Annoyingly my retina scan entry isn’t working today, so I have to go to security and get an ordinary touch ID entry to let me into the office. I can’t help thinking that sometimes all this technology slows me down, but then I look at my breakfast and think how I don’t have any cleaning waiting for me at home and instantly dismiss the thought. I heard someone say the other day that the world has changed more in the last 20 years than in the previous 250 years, and I can’t help but think that must be true. Life before the tech revolution seems like another lifetime altogether. I can barely even remember what it’s like to drive, clean or place an order with a waitress. I wonder how I ever got by before my phone became my personal assistant and virtual soul-mate. I try to remember the last time I wrote anything. It was probably my mum’s birthday card 5 years ago.
An alert from my Google Contact Lens reminding me that my first meeting of the day is in 5 minutes stops my thoughts in their tracks, and I hurry to my desk. My iScreen greets me, and within seconds my phone is connected to the workspace and I am ready for the video conference.
After a busy morning of 3 meetings, I read through the email transcripts of the calls and save all notifications of the important actions I must prioritise into my calendar. An alert reminds me that my appointment with my GP is during my lunch break, so I head to the canteen to grab some lunch and am seated once more at my desk just in time to chat to the doctor. He examines my vitals through the sensors on my phone, asks me questions and informs me that he will be prescribing me some Immune Boost, which will be delivered by drone to my office within the hour.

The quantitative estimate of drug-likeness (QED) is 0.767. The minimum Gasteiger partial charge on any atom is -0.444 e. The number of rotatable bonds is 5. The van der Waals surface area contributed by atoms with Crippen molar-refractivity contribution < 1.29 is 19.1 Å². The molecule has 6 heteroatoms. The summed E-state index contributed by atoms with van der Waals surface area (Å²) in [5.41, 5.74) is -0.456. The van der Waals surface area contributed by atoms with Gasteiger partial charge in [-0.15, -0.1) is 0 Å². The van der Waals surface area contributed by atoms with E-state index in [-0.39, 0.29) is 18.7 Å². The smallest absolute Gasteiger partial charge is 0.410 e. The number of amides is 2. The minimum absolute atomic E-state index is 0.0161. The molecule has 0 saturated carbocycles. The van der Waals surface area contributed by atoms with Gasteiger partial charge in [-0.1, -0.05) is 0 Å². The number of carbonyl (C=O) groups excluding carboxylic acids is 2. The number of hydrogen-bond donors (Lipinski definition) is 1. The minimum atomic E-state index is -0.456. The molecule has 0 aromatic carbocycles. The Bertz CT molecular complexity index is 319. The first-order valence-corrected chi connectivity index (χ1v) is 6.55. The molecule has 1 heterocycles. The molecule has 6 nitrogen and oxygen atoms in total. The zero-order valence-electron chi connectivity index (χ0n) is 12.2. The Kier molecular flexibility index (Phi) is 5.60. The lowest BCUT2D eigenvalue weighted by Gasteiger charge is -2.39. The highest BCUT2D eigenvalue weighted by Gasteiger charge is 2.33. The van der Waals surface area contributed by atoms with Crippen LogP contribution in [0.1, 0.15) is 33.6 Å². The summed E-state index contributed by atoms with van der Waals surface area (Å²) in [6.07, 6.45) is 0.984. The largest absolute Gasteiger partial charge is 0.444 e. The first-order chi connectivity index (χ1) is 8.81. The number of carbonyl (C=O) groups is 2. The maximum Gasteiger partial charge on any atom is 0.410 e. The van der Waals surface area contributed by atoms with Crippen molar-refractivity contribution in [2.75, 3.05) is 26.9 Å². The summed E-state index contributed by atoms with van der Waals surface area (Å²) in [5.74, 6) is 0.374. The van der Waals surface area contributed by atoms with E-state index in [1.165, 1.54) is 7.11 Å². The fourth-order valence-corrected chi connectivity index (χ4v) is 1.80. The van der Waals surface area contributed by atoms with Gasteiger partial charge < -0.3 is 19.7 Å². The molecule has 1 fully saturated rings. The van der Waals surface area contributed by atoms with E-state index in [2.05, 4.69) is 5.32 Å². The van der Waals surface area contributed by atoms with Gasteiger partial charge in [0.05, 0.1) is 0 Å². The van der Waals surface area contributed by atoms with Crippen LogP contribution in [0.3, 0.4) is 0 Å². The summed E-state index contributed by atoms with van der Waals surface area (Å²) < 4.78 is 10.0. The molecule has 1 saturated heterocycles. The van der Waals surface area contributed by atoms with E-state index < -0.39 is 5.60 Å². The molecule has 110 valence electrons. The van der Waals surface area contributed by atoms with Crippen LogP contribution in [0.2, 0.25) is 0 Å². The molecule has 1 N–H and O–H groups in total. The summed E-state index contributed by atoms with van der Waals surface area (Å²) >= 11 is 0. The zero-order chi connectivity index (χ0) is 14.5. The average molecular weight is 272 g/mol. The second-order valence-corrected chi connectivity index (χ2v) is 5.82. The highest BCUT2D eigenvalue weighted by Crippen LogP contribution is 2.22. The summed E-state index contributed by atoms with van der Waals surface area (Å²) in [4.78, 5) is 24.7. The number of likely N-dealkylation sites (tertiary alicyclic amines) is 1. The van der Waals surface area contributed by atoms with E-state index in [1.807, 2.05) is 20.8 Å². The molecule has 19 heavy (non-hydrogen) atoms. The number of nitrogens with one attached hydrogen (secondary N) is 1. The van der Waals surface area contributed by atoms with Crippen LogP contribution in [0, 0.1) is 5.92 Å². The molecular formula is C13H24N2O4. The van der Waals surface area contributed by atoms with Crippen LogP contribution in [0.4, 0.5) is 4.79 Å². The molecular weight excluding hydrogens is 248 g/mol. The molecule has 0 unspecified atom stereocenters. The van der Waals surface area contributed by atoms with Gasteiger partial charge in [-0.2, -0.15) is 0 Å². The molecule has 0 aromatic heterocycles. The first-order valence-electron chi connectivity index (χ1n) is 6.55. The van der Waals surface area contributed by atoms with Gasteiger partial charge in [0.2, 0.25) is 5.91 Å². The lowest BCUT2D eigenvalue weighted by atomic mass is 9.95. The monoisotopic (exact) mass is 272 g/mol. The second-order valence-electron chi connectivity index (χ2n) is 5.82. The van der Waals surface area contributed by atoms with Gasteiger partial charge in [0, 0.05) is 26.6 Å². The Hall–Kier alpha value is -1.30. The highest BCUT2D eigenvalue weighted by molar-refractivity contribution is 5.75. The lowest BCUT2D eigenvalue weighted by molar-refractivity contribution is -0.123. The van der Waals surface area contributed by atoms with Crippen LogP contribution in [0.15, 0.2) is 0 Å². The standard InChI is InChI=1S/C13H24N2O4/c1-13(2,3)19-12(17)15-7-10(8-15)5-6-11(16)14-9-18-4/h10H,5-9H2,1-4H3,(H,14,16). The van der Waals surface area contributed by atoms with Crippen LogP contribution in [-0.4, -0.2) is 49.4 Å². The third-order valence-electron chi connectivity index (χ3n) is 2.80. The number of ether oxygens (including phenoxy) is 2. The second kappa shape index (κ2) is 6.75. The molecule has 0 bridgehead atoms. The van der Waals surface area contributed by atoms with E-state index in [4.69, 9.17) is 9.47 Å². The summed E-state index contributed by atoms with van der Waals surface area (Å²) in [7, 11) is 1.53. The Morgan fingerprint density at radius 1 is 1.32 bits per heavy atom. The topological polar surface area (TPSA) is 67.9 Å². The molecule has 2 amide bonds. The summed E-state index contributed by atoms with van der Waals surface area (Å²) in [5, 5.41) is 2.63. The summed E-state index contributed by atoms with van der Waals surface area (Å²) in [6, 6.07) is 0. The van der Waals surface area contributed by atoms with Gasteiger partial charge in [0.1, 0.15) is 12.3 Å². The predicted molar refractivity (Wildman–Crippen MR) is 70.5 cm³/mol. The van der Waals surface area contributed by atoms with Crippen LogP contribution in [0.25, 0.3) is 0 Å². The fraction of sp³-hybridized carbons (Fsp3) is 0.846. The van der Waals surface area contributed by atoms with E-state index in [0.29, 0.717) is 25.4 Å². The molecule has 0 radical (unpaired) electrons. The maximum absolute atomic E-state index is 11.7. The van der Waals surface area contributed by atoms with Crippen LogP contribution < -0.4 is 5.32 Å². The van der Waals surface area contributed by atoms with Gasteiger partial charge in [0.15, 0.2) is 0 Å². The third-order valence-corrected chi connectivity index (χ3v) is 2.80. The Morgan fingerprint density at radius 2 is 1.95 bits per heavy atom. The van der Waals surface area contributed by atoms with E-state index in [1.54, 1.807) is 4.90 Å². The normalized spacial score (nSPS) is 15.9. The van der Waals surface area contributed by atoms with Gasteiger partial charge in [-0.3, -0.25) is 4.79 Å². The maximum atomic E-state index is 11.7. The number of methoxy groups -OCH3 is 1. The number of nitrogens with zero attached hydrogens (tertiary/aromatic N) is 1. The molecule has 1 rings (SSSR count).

By the end of the day the Immune Boost has done its job and I feel much more lively, so I decide to walk to my car rather than taking the shuttle to the car park. From the car I check the inside of my fridge to see if I need any chicken for the casserole tonight and order my oven to preheat to 180℃. I can’t wait to get home and spend the night in front of my TV. I wonder what recommendations it will have for me tonight – they’re always so perfectly catered to my likes, current events and even to how my day has been. I have no idea how it works but I love it.
I arrive home at 6pm to find the front lights on and waiting for me, knowing that this is the time I usually get back. My house opens the garage door, deactivates the security system and turns on the lights on sensing my car in the driveway, and I park up and head inside. After dinner, I settle down on the sofa to read through the TV’s recommendations and select a feel-good film – perfect for when you’ve been feeling unwell. I’m guessing that recommendation was based on my Immune Boost prescription earlier in the day, although I must admit the technical side of life today does completely escape my understanding.
After the film, which was as always perfectly recommended, I head to bed and put on my Thync head pad to help me relax, enjoying the gentle stimulating pulses and knowing my alarm will be set as soon as my head is detected on the pillow. I make sure everything in the house is turned off from my phone, select a dream from my UtopiApp and settle down for a good night’s sleep, looking forward to a night of sunbathing in the Maldives in my dreams.